Family photos are fun to look through. You never know what they will reveal, what pets you never knew, how your older siblings ever were smaller than you!
I don’t know the puppy’s name — Topsie, maybe? — other than it died young — distemper? — but not before it tried to eat my oldest sister’s cracker.
Dad was Chief of Police here, and this is my brother wearing Dad’s police hat while perched on the police motorcycle. I don’t remember the motorcycle, but I remember watching crews pave that section of Missouri Avenue, which means it was a dirt road till the late 1940s, perhaps as late as the early 1950s.
My brother, the younger of my two sisters, and me (in the carriage) pose in our Grandma’s backyard. That’s good old Laddie (Gram’s dog), the dog I grew up with. He was very possessive and protective of me, I understand. He was a good boy!
Dad and Mom built the home where they raised their family. I think we moved up there in 1951. I remember each of us kids carrying a dresser drawer down the alley when we moved from Gram’s house to our new home. That’s about it. (We must have looked really cute, like a parade of ducklings!)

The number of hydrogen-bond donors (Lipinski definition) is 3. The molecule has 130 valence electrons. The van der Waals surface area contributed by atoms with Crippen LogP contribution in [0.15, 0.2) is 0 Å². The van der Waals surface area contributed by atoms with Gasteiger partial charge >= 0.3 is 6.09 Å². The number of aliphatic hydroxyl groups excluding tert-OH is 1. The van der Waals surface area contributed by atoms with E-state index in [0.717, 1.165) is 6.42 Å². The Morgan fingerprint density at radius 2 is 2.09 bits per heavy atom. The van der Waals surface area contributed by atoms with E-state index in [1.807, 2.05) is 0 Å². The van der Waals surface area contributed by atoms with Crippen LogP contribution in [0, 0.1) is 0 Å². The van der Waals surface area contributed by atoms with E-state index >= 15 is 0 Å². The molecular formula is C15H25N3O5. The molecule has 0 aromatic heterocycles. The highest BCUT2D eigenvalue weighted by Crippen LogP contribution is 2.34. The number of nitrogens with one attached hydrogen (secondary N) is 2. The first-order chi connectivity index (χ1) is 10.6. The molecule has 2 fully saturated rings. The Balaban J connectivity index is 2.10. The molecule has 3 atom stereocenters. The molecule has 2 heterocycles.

Dad was a perfectionist and very skilled in construction work, a legacy of his short “career” on the railroad. Those cinder block walls deviated only one-quarter inch from one corner to the next, something the city engineer found remarkable. He’d never found that level of precision in any construction site inspection he’d made in his career.
Mom, Dad, and another couple bought a surplus WWII warehouse from the city. It was on the former US Army airbase. They tore it down, and built the house on Mississippi with that well-aged, high quality former government wood.
That’s a very young me standing by Mom, being very helpful, I’m sure!
One of the family legends has Mom hanging upside down with a cinder block in her hands. She’d slipped, somehow managed to hang onto the scaffolding with her feet (!), but refused to drop the block because “it cost 25 cents, and I don’t want to break it”. Mom finally listened to Dad, I guess, and let it fall, but I can believe the story. Both Mom and Dad were tight with money because money was tight.
I told you I helped! Yeah, before there was Bob the Builder, there was Dougy the Digger. Notice my shovel-handling skills.
All this happened once upon a time.